Another factually aberrant statement, often put forward by the EHTPA, is that the practice of herbal medicine by herbalists is impossible by law on the continent. The fact that, until his recent return to the UK, one of the IRCH herbal medicine practitioners pursued a successful career in herbal medicine in Austria for many years is a direct repudiation of the EHTPA argument on this point as a justification for its pursuit of SR, under this argument.

The interpretation and implementation of the EU Health Claims Directive is clearly radically different in Portugal, forming a powerful precedent to challenge that of self-validating approach of the ASA in this country.

The licencing arrangements relating to natural herbal medicine products as dietary supplements also creates a powerful precedent to challenge the approach of pharmaceutical industry dominated MHRA in this country.

As evidence of these findings, I photographed the items in question on sale and purchased them, to bring back to this country as tangible proof.

I believe the above collapses the whole web of misinformation that has been peddled by the EHTPA and the financially interested parties it serves, to promote SR as the salvation of herbal medicine and its practitioners, when the exact opposite would inevitably be the case. The MHRA has declared its intention to remove the then section 12.1 of the 1968 Medicine Act, if SR came into being. This “right to practice” is currently still protected under section 3.20 of the 2012 Human Medicine Act, as quoted by the Under Sectary of State for Health, during the Early Day motion Debate in July of this year.

Robert Scott MIRCH (author Decoding Myth-Information)

Hi Robert, many thanks for your comment. First of all, we’d like to clarify that, “A national licensing system for herbal medicine products for sale in the UK,” already exists in the form of the Traditional Herbal Medicinal Products Directive (THMPD) and the corresponding Traditional Herbal Registration (THR) scheme. The UK Dept of Health is looking into the possibility of a nationwide statutory register for herbal medicine practitioners.

We applaud you on your proactivity in carrying out your own research in Portugal, but we’d caution you on the dangers of extrapolating your findings to the UK. What we think your research demonstrates is that simply having identical legislation in different EU countries is no guarantee that Member State competent authorities will interpret or enforce it in an identical manner. If EU law, in the form of medicines law and the THMPD, were followed to the letter in Portugal, the products you describe could not be sold legally unless they had been assessed and approved by the country’s equivalent of the UK’s Medicines and Healthcare products Regulatory Agency (MHRA). May we enquire whether the pre-mixed formulae you mention carried a) a registration mark/number, similar to the THR number in the UK, or b) a patient information leaflet? If both were present, the products are herbal medicines as defined by the THMPD, and are legal for sale just as THR products are in the UK. If not, and if they are not selling as food supplements – which seems unlikely, bearing in mind your third point – they are not strictly legal, and it may indicate that the competent authorities in Portugal are taking a more lenient approach to medicines/THMPD enforcement than the MHRA. We’ve certainly been aware of these variations for many years.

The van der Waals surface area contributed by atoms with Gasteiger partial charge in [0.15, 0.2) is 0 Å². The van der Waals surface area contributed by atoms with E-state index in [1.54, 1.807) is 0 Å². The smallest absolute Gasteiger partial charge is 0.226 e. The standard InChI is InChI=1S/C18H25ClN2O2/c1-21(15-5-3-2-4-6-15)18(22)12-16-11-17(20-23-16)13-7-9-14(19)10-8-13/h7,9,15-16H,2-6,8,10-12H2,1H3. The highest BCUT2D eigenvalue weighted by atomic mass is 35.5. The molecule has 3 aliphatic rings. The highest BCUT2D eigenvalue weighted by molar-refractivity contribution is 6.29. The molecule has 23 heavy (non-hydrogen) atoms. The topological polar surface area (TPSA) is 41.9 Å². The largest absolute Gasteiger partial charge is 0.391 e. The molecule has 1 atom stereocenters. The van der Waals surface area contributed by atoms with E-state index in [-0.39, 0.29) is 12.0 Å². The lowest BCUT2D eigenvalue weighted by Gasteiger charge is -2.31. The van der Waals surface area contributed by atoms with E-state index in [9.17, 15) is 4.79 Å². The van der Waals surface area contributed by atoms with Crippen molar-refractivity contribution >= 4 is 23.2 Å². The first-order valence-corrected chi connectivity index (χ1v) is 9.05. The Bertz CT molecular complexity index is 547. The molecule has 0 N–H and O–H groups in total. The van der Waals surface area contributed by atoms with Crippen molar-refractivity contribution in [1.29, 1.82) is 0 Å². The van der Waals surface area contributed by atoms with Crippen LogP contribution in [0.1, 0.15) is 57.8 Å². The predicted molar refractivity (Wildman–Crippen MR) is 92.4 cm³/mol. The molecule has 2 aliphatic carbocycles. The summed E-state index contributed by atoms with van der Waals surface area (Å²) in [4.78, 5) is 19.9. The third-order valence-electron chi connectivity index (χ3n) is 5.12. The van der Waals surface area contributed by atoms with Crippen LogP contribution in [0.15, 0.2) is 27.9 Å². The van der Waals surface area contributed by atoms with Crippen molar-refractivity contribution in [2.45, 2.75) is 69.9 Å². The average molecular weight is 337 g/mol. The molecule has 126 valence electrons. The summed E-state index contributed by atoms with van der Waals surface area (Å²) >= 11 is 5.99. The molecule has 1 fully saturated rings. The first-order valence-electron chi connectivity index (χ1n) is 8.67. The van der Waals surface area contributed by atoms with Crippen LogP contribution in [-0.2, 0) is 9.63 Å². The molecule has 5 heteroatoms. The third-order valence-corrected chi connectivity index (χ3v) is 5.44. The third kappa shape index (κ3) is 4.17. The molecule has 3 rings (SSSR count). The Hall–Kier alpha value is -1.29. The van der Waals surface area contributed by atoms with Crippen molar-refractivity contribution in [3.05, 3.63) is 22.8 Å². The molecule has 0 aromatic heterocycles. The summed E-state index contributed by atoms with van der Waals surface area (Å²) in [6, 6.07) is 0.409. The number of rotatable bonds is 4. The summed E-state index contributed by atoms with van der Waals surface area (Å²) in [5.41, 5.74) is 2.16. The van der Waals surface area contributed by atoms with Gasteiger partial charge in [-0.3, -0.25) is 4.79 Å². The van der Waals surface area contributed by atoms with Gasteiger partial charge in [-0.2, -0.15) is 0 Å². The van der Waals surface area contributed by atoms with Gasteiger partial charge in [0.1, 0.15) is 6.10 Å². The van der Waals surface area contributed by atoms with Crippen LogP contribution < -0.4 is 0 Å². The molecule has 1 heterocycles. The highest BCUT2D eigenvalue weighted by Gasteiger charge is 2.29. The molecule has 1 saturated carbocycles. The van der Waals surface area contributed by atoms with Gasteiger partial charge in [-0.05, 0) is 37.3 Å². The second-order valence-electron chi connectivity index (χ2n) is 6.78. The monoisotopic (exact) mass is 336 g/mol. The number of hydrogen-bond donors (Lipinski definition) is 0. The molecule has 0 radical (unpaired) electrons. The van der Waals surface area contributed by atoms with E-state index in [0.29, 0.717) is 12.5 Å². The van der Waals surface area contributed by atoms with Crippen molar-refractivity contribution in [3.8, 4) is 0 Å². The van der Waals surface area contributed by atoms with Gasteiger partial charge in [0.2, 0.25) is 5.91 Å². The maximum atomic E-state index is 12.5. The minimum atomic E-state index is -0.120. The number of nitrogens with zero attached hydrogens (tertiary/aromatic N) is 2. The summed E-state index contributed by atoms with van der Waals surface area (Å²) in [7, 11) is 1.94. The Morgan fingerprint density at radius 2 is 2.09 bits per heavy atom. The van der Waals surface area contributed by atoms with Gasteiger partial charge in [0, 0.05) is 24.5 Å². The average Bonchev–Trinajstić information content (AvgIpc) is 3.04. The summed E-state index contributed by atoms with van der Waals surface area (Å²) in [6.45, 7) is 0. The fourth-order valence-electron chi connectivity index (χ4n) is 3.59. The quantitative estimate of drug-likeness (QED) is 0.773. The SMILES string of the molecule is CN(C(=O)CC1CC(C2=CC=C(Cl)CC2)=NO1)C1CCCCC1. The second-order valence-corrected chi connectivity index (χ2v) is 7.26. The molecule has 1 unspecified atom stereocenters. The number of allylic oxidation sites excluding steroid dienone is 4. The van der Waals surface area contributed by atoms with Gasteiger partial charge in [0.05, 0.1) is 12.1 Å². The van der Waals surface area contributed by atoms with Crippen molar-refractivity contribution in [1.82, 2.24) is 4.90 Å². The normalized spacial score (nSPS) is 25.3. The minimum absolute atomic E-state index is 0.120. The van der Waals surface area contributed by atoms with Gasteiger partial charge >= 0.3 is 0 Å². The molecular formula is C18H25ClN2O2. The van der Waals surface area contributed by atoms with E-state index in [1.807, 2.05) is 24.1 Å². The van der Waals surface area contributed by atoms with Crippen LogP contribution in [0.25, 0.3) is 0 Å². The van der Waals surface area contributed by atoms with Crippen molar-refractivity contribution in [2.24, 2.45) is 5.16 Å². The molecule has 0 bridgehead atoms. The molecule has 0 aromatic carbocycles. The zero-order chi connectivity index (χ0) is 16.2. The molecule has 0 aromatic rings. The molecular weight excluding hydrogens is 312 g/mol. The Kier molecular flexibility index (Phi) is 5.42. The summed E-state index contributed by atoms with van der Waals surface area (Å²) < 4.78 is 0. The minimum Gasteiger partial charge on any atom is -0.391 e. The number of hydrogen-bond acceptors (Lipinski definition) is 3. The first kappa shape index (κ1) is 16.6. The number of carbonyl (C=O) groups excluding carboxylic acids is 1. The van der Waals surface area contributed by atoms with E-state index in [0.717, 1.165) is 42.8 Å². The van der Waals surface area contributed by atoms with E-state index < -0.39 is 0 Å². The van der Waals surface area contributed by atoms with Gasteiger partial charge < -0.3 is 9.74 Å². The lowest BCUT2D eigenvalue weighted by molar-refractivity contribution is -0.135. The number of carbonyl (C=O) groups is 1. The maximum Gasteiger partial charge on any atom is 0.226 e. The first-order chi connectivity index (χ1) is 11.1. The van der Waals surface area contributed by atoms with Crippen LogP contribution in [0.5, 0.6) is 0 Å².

As for the herbal food supplements you mention, these so-called ‘botanicals’ are perfectly legal under the terms of the Food Supplements Directive (FSD). Many Member State competent authorities, including and especially the MHRA, are increasingly classifying botanicals as herbal medicines – meaning they have to jump through the THMPD’s narrow hoops or be removed from the market. You can find more detail on the problems with the FSD and botanicals in our information leaflets: http://anh-europe.org/sites/default/files/121030_ANH_A5_FSD.pdf and http://anh-europe.org/sites/default/files/121030_ANH_A5_Botanical_Ingred....

It is also important to recognise that SR is a completely separate matter from herbal product legislation. We – and the EHTPA – are concerned that the UK government may reform medicines legislation such that herbalists lose their long-cherished prescribing rights. If that were to happen, herbalists in the UK could not legally prescribe unlicensed, individualised formulae to their patients. Whether these rights are maintained via SR or a continuance of the status quo is not important to us: what matters is that herbalists can continue to prescribe as they have for centuries, a right enshrined in law since the Medicines Act of 1968. We’ve outlined our position and reasoning on SR in detail in the conversation with Phil Evans, below.